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World Stocks At All Time Highs After Nikkei’s Record Winning Streak; Euro Slides With Spain On Edge

Courtesy of ZeroHedge. View original post here.

In an otherwise quiet session, Sunday's convincing election victory for Japanese Prime Minister Shinzo Abe’s ruling coalition, which gave it another constitution-changing supermajority, pushed the Nikkei to the highest level since 1996, after a record 15 consecutive days of gains - the longest winning streak on record – and sent world stocks to new all-time highs on Monday.

Over the weekend, Japan’s Abe was re-elected and his coalition reinvigorated by an increased share of the vote. Common "hot takes" are that this means: further stimulus for Japan; Governor Kuroda is now more likely to serve another term at the BoJ; and therefore a weaker JPY. On the flip side, just as many argue that this is simply an extension of the status quo – USDJPY is little changed so far, after rising briefly above 114.

That said, it appears that the BOJ's relentless buying of anything that isn't nailed down has started to trickle down: corporate Japan is having its best year for earnings since 2000, with the country getting the most EPS upgrades since 2010.

Meanwhile, in Europe an escalation of Spain’s constitutional crisis weighed on the country’s banks. S&P index futures are modestly green, and set for another record high in the cash index, while stocks in Asia and Europe were mixed after an early push higher, on concerns over the outcome of the Catalonia independence crackdown.

Still, it could be worse: “At this moment you’ve not got contagion from Spain to the broader European market. It’s seen as a national and localized issue,” said Pierre Bose, head of European equities strategy at Credit Suisse.

Among the other key developments over the weekend, Spanish PM Rajoy invoked article 155, in which he plans to dissolve Catalonia government and curb its authority, while he also seeking to call elections within 6-months. Voters in Italy's Lombardi and Veneto regions overwhelmingly voted for more autonomy from Rome.  UK Brexit Sec Davis said on Friday that the UK doesn't want a 'no deal' outcome on Brexit, but added that the UK will be ready if it occurs.  Markets are bracing for the European Central Bank to signal baby steps away from its ultra-easy monetary policy stance this week and for the U.S. Federal Reserve to hike rates in December.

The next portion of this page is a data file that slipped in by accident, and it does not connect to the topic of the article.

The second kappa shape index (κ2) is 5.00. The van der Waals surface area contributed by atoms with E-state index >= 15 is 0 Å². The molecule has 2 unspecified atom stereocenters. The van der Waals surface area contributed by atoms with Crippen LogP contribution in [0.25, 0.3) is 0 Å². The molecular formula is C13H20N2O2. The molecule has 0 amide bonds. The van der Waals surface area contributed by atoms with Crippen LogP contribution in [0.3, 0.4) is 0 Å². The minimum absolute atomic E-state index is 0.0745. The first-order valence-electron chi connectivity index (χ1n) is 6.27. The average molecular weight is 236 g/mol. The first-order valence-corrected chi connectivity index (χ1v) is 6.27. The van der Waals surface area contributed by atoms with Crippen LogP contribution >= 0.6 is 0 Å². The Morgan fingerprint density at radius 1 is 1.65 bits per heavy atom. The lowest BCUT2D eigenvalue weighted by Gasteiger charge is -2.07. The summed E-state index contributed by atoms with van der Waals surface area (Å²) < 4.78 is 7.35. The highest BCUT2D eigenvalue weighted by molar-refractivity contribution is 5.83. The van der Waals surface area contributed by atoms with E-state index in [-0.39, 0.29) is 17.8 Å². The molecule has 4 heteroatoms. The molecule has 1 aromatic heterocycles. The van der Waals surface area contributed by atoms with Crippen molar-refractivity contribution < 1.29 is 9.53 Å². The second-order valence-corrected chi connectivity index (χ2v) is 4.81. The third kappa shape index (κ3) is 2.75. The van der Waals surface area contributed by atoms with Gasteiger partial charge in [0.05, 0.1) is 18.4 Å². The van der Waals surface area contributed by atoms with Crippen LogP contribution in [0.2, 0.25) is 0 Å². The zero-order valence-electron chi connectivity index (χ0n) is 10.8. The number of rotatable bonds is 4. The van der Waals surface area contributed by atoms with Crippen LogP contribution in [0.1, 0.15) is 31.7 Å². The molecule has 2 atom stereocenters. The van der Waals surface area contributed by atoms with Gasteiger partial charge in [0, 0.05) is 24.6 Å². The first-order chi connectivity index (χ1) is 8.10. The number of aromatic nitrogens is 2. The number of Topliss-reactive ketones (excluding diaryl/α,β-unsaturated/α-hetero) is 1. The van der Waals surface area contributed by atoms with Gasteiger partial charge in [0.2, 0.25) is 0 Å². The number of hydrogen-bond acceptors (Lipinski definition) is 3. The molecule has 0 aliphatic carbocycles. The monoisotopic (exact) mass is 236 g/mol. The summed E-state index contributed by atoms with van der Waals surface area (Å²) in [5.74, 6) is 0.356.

“Now there’s a renewed mandate for quantitative easing, which means a weaker yen and stronger Japanese government bond prices. It also has a significant spillover for other developed markets,” said Peter Chatwell, head of euro rates strategy at Mizuho.

In macro, the dollar strengthened while 10-year Treasury yields hovered near 2.40% on optimism Trump is close to pulling off a tax overhaul and may announce the next Fed chief as soon as this week. The Bloomberg dollar index DXY extended gains from Friday when it closed above its 100-DMA for first time since March. Late last week, Trump said he’s considering Stanford University economist Taylor – the most hawkish candidate – and Governor Powell for top job at the Fed, while indicating Chair Yellen remains in the running.

“The U.S. dollar is finding fresh yield support on optimism over a deal to cut corporate taxes and the perception that John Taylor remains a strong contender for Fed chair,” Sean Callow, an FX strategist at Westpac told Bloomberg. “The 2.40 percent level remains critical for the 10-year Treasury note, so the dollar is not yet off to the races.”

The USD/JPY rose to a fresh 3-month high after Japan’s ruling coalition retained its two-thirds lower house majority in Sunday’s election, ensuring continuity of BOJ’s loose monetary policies; it traded above 114 in the early part of the session, before sellers stepped in to fill the gap. Meanwhile the euro weakened a second day as investors waited for the next big development in Spain, where Catalan separatists are planning their response after Prime Minister Mariano Rajoy moved to stamp his authority on the region.